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synthesis

[sin-thuh-sis] /ˈsɪn θə sɪs/
noun, plural syntheses
[sin-thuh-seez] /ˈsɪn θəˌsiz/ (Show IPA)
1.
the combining of the constituent elements of separate material or abstract entities into a single or unified entity (opposed to analysis, ) the separating of any material or abstract entity into its constituent elements.
2.
a complex whole formed by combining.
3.
Chemistry. the forming or building of a more complex substance or compound from elements or simpler compounds.
4.
Philosophy. the third stage of argument in Hegelian dialectic, which reconciles the mutually contradictory first two propositions, thesis and antithesis.
5.
Biology, modern synthesis, a consolidation of the results of various lines of investigation from the 1920s through the 1950s that supported and reconciled the Darwinian theory of evolution and the Mendelian laws of inheritance in terms of natural selection acting on genetic variation.
6.
Psychology, Psychiatry. the integration of traits, attitudes, and impulses to create a total personality.
Origin
1580-1590
1580-90; < Latin < Greek sýnthesis, equivalent to syn- syn- + the- (stem of tithénai to put, place) + -sis -sis
Related forms
synthesist, noun
nonsynthesis, noun, plural nonsyntheses.
resynthesis, noun, plural resyntheses.
Can be confused
antithesis, synthesis, thesis.

Hegelian dialectic

noun
1.
an interpretive method, originally used to relate specific entities or events to the absolute idea, in which some assertible proposition (thesis) is necessarily opposed by an equally assertible and apparently contradictory proposition (antithesis) the mutual contradiction being reconciled on a higher level of truth by a third proposition (synthesis)
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Based on the Random House Dictionary, © Random House, Inc. 2014.
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British Dictionary definitions for syntheses

Hegelian dialectic

/hɪˈɡeɪlɪan, heɪˈɡiː-/
noun
1.
(philosophy) an interpretive method in which the contradiction between a proposition (thesis) and its antithesis is resolved at a higher level of truth (synthesis)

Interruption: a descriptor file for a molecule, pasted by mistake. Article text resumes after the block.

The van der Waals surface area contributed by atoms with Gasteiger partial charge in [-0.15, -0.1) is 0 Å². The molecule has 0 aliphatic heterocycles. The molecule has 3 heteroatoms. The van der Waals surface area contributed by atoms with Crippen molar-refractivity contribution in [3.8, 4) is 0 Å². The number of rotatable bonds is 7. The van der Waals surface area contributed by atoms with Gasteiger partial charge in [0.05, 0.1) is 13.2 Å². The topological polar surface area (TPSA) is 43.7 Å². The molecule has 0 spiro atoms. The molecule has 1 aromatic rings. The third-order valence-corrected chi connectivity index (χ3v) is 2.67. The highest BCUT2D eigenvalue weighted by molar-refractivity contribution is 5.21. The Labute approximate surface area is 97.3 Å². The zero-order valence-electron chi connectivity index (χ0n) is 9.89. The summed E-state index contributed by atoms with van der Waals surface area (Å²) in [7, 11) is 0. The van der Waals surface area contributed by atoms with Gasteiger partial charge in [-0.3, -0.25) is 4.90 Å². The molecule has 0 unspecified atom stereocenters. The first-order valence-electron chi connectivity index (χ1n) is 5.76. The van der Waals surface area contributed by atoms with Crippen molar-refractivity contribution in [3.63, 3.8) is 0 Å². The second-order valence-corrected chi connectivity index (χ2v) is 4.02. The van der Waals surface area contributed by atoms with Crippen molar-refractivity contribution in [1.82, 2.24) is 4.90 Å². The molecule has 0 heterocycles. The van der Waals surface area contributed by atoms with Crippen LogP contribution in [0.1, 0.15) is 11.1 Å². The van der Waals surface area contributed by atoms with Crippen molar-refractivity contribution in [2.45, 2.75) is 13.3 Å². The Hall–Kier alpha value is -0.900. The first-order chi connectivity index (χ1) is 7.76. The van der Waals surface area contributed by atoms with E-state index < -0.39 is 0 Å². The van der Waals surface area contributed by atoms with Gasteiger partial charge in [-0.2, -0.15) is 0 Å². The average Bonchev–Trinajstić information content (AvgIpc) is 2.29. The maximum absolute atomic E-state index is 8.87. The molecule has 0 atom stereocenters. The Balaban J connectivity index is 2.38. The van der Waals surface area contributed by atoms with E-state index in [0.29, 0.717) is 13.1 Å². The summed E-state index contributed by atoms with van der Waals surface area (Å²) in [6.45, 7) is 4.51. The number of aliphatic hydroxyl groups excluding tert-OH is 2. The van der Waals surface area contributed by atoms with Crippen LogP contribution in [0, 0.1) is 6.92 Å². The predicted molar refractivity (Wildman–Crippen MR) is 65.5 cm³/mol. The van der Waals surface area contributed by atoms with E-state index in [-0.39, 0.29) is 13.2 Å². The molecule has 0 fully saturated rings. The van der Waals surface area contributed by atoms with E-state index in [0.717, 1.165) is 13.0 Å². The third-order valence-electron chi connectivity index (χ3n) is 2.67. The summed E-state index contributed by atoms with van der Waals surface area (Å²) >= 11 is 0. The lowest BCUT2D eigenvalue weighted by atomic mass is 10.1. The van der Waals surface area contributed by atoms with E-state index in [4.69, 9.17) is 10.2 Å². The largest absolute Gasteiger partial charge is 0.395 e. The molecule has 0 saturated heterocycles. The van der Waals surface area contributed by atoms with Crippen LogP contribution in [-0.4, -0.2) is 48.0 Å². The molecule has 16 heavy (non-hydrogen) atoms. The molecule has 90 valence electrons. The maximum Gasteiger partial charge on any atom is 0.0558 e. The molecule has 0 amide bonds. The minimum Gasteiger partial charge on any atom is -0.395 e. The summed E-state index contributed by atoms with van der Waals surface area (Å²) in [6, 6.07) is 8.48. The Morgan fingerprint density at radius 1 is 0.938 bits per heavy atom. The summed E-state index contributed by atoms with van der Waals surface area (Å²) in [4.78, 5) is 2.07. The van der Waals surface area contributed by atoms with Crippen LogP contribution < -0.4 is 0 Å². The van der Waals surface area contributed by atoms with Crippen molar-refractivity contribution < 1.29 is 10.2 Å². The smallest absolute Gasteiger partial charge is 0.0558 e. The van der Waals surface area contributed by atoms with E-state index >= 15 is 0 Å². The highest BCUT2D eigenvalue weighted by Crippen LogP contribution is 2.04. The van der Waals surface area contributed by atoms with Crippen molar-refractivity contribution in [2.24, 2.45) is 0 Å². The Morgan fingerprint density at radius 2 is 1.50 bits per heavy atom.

synthesis

/ˈsɪnθɪsɪs/
noun (pl) -ses (-ˌsiːz)
1.
the process of combining objects or ideas into a complex whole Compare analysis
2.
the combination or whole produced by such a process
3.
the process of producing a compound by a chemical reaction or series of reactions, usually from simpler or commonly available starting materials
4.
(linguistics) the use of inflections rather than word order and function words to express the syntactic relations in a language Compare analysis (sense 5)
5.
(philosophy, archaic) synthetic reasoning
6.
(philosophy)
  1. (in the writings of Kant) the unification of one concept with another not contained in it Compare analysis (sense 7)
  2. the final stage in the Hegelian dialectic, that resolves the contradiction between thesis and antithesis
Derived Forms
synthesist, noun
Word Origin
C17: via Latin from Greek sunthesis, from suntithenai to put together, from syn- + tithenai to place
Collins English Dictionary - Complete & Unabridged 2012 Digital Edition
© William Collins Sons & Co. Ltd. 1979, 1986 © HarperCollins
Publishers 1998, 2000, 2003, 2005, 2006, 2007, 2009, 2012
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Word Origin and History for syntheses
synthesis
1610s, from L. synthesis "collection, set, composition (of a medication)," from Gk. synthesis "composition," from syntithenai "put together, combine," from syn- "together" + tithenai "put, place," from PIE base *dhe- "to put, to do" (see factitious). Synthesizer "electronic musical instrument" is attested from 1909.
Online Etymology Dictionary, © 2010 Douglas Harper
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syntheses in Medicine

synthesis syn·the·sis (sĭn'thĭ-sĭs)
n. pl. syn·the·ses (-sēz')

  1. The combining of separate elements or substances to form a coherent whole.

  2. Formation of a chemical compound from simpler compounds or elements.

  3. A period in the cell cycle.

The American Heritage® Stedman's Medical Dictionary
Copyright © 2002, 2001, 1995 by Houghton Mifflin Company. Published by Houghton Mifflin Company.
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syntheses in Science
synthesis
  (sĭn'thĭ-sĭs)   
Plural syntheses (sĭn'thĭ-sēz')
The formation of a chemical compound through the combination of simpler compounds or elements.

synthesize verb
The American Heritage® Science Dictionary
Copyright © 2002. Published by Houghton Mifflin. All rights reserved.
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Encyclopedia Article for syntheses

synthesis

in philosophy, the combination of parts, or elements, in order to form a more complete view or system. The coherent whole that results is considered to show the truth more completely than would a mere collection of parts. The term synthesis also refers, in the dialectical philosophy of the 19th-century German philosopher G.W.F. Hegel, to the higher stage of truth that combines the truth of a thesis and an antithesis. Jean-Paul Sartre's philosophy underscores an existential type of synthesis. In Being and Nothingness, consciousness (pour-soi) is always trying to become being (en-soi), to achieve a synthesis, as it were, between no-thing and some-thing.

Learn more about synthesis with a free trial on Britannica.com
Encyclopedia Britannica, 2008. Encyclopedia Britannica Online.
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